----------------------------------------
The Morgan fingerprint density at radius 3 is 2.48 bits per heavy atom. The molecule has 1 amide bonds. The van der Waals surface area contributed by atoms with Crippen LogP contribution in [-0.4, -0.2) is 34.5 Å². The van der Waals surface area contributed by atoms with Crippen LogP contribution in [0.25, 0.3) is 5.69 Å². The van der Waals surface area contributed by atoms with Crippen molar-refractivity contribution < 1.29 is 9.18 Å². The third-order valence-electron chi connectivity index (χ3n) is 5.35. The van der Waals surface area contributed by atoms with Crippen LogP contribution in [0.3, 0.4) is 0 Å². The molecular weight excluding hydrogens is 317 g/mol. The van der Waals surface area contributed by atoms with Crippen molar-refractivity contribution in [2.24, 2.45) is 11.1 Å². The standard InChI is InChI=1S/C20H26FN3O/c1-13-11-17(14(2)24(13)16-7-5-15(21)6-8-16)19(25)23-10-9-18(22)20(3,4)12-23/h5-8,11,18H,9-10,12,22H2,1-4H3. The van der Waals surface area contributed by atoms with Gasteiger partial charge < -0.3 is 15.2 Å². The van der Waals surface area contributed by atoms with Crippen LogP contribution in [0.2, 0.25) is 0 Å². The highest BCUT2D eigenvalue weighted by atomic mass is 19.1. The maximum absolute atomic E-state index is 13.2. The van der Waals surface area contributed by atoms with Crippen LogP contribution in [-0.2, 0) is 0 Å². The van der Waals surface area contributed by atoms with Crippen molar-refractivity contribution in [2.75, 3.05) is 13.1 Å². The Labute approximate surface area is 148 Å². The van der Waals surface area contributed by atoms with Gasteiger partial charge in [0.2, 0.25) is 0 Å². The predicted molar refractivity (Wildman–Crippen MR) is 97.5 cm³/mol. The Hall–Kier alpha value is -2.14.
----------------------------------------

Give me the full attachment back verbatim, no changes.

The Morgan fingerprint density at radius 3 is 2.48 bits per heavy atom. The molecule has 1 amide bonds. The van der Waals surface area contributed by atoms with Crippen LogP contribution in [-0.4, -0.2) is 34.5 Å². The van der Waals surface area contributed by atoms with Crippen LogP contribution in [0.25, 0.3) is 5.69 Å². The van der Waals surface area contributed by atoms with Crippen molar-refractivity contribution < 1.29 is 9.18 Å². The third-order valence-electron chi connectivity index (χ3n) is 5.35. The van der Waals surface area contributed by atoms with Crippen LogP contribution in [0.3, 0.4) is 0 Å². The molecular weight excluding hydrogens is 317 g/mol. The van der Waals surface area contributed by atoms with Crippen molar-refractivity contribution in [2.24, 2.45) is 11.1 Å². The standard InChI is InChI=1S/C20H26FN3O/c1-13-11-17(14(2)24(13)16-7-5-15(21)6-8-16)19(25)23-10-9-18(22)20(3,4)12-23/h5-8,11,18H,9-10,12,22H2,1-4H3. The van der Waals surface area contributed by atoms with Gasteiger partial charge < -0.3 is 15.2 Å². The van der Waals surface area contributed by atoms with Crippen LogP contribution in [0.2, 0.25) is 0 Å². The highest BCUT2D eigenvalue weighted by atomic mass is 19.1. The maximum absolute atomic E-state index is 13.2. The van der Waals surface area contributed by atoms with Crippen LogP contribution in [-0.2, 0) is 0 Å². The van der Waals surface area contributed by atoms with Crippen molar-refractivity contribution in [2.75, 3.05) is 13.1 Å². The Labute approximate surface area is 148 Å². The van der Waals surface area contributed by atoms with Gasteiger partial charge in [0.2, 0.25) is 0 Å². The predicted molar refractivity (Wildman–Crippen MR) is 97.5 cm³/mol. The Hall–Kier alpha value is -2.14.